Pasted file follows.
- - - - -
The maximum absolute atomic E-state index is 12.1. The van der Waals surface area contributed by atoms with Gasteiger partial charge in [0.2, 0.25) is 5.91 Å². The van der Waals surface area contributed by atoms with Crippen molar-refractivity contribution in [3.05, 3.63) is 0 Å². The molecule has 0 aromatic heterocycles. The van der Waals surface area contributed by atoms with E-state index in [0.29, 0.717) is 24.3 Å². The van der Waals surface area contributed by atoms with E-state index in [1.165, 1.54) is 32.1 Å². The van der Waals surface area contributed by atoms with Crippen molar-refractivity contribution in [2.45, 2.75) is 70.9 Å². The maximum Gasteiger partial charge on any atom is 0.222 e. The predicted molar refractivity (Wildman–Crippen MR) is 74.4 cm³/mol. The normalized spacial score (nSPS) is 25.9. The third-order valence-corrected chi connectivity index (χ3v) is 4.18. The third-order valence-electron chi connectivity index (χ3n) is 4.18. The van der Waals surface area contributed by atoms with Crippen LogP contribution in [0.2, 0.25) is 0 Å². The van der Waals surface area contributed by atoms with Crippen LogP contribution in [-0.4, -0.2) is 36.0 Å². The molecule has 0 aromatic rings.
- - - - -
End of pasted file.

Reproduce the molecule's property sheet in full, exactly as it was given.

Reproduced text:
The maximum absolute atomic E-state index is 12.1. The van der Waals surface area contributed by atoms with Gasteiger partial charge in [0.2, 0.25) is 5.91 Å². The van der Waals surface area contributed by atoms with Crippen molar-refractivity contribution in [3.05, 3.63) is 0 Å². The molecule has 0 aromatic heterocycles. The van der Waals surface area contributed by atoms with E-state index in [0.29, 0.717) is 24.3 Å². The van der Waals surface area contributed by atoms with E-state index in [1.165, 1.54) is 32.1 Å². The van der Waals surface area contributed by atoms with Crippen molar-refractivity contribution in [2.45, 2.75) is 70.9 Å². The maximum Gasteiger partial charge on any atom is 0.222 e. The predicted molar refractivity (Wildman–Crippen MR) is 74.4 cm³/mol. The normalized spacial score (nSPS) is 25.9. The third-order valence-corrected chi connectivity index (χ3v) is 4.18. The third-order valence-electron chi connectivity index (χ3n) is 4.18. The van der Waals surface area contributed by atoms with Crippen LogP contribution in [0.2, 0.25) is 0 Å². The van der Waals surface area contributed by atoms with Crippen LogP contribution in [-0.4, -0.2) is 36.0 Å². The molecule has 0 aromatic rings.